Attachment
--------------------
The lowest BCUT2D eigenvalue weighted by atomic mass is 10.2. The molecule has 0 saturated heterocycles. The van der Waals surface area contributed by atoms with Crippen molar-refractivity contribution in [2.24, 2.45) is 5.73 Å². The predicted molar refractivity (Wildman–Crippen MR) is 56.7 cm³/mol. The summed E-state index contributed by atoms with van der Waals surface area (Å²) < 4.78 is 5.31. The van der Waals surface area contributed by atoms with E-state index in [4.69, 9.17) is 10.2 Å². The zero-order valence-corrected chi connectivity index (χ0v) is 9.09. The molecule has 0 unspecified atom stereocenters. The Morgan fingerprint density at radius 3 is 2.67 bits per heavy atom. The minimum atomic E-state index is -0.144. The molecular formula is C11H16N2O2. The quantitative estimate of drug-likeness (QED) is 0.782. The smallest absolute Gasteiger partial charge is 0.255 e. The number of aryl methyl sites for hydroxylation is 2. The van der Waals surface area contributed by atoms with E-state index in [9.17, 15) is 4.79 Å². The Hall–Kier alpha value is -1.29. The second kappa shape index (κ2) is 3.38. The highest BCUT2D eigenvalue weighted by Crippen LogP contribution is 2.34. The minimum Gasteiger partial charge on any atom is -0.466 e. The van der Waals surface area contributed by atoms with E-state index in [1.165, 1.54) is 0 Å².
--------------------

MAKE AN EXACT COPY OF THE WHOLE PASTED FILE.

The lowest BCUT2D eigenvalue weighted by atomic mass is 10.2. The molecule has 0 saturated heterocycles. The van der Waals surface area contributed by atoms with Crippen molar-refractivity contribution in [2.24, 2.45) is 5.73 Å². The predicted molar refractivity (Wildman–Crippen MR) is 56.7 cm³/mol. The summed E-state index contributed by atoms with van der Waals surface area (Å²) < 4.78 is 5.31. The van der Waals surface area contributed by atoms with E-state index in [4.69, 9.17) is 10.2 Å². The zero-order valence-corrected chi connectivity index (χ0v) is 9.09. The molecule has 0 unspecified atom stereocenters. The Morgan fingerprint density at radius 3 is 2.67 bits per heavy atom. The minimum atomic E-state index is -0.144. The molecular formula is C11H16N2O2. The quantitative estimate of drug-likeness (QED) is 0.782. The smallest absolute Gasteiger partial charge is 0.255 e. The number of aryl methyl sites for hydroxylation is 2. The van der Waals surface area contributed by atoms with E-state index in [9.17, 15) is 4.79 Å². The Hall–Kier alpha value is -1.29. The second kappa shape index (κ2) is 3.38. The highest BCUT2D eigenvalue weighted by Crippen LogP contribution is 2.34. The minimum Gasteiger partial charge on any atom is -0.466 e. The van der Waals surface area contributed by atoms with E-state index in [1.165, 1.54) is 0 Å².